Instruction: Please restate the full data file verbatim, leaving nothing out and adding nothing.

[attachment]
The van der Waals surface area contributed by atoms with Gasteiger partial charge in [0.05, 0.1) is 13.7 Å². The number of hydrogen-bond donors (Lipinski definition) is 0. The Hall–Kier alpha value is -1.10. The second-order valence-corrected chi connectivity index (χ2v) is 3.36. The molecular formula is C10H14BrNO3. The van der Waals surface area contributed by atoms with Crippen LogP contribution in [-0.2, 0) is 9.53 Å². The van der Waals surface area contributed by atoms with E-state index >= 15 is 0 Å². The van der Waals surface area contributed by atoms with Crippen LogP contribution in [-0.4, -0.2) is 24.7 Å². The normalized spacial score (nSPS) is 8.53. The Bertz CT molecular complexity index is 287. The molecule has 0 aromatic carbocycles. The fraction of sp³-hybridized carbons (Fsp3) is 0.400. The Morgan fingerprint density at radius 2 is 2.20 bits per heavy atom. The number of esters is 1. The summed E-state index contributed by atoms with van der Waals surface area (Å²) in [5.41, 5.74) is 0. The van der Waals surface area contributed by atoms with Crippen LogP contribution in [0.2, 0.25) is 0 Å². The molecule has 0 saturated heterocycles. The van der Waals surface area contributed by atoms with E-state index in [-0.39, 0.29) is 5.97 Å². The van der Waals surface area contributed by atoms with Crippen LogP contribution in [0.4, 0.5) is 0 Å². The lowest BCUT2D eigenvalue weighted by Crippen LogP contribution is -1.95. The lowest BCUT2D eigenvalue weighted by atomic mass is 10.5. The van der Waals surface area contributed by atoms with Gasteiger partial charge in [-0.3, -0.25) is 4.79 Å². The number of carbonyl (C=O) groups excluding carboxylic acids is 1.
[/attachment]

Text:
The van der Waals surface area contributed by atoms with Gasteiger partial charge in [0.05, 0.1) is 13.7 Å². The number of hydrogen-bond donors (Lipinski definition) is 0. The Hall–Kier alpha value is -1.10. The second-order valence-corrected chi connectivity index (χ2v) is 3.36. The molecular formula is C10H14BrNO3. The van der Waals surface area contributed by atoms with Crippen LogP contribution in [-0.2, 0) is 9.53 Å². The van der Waals surface area contributed by atoms with E-state index >= 15 is 0 Å². The van der Waals surface area contributed by atoms with Crippen LogP contribution in [-0.4, -0.2) is 24.7 Å². The normalized spacial score (nSPS) is 8.53. The Bertz CT molecular complexity index is 287. The molecule has 0 aromatic carbocycles. The fraction of sp³-hybridized carbons (Fsp3) is 0.400. The Morgan fingerprint density at radius 2 is 2.20 bits per heavy atom. The number of esters is 1. The summed E-state index contributed by atoms with van der Waals surface area (Å²) in [5.41, 5.74) is 0. The van der Waals surface area contributed by atoms with Crippen LogP contribution in [0.2, 0.25) is 0 Å². The molecule has 0 saturated heterocycles. The van der Waals surface area contributed by atoms with E-state index in [-0.39, 0.29) is 5.97 Å². The van der Waals surface area contributed by atoms with Crippen LogP contribution in [0.4, 0.5) is 0 Å². The lowest BCUT2D eigenvalue weighted by Crippen LogP contribution is -1.95. The lowest BCUT2D eigenvalue weighted by atomic mass is 10.5. The van der Waals surface area contributed by atoms with Gasteiger partial charge in [-0.3, -0.25) is 4.79 Å². The number of carbonyl (C=O) groups excluding carboxylic acids is 1.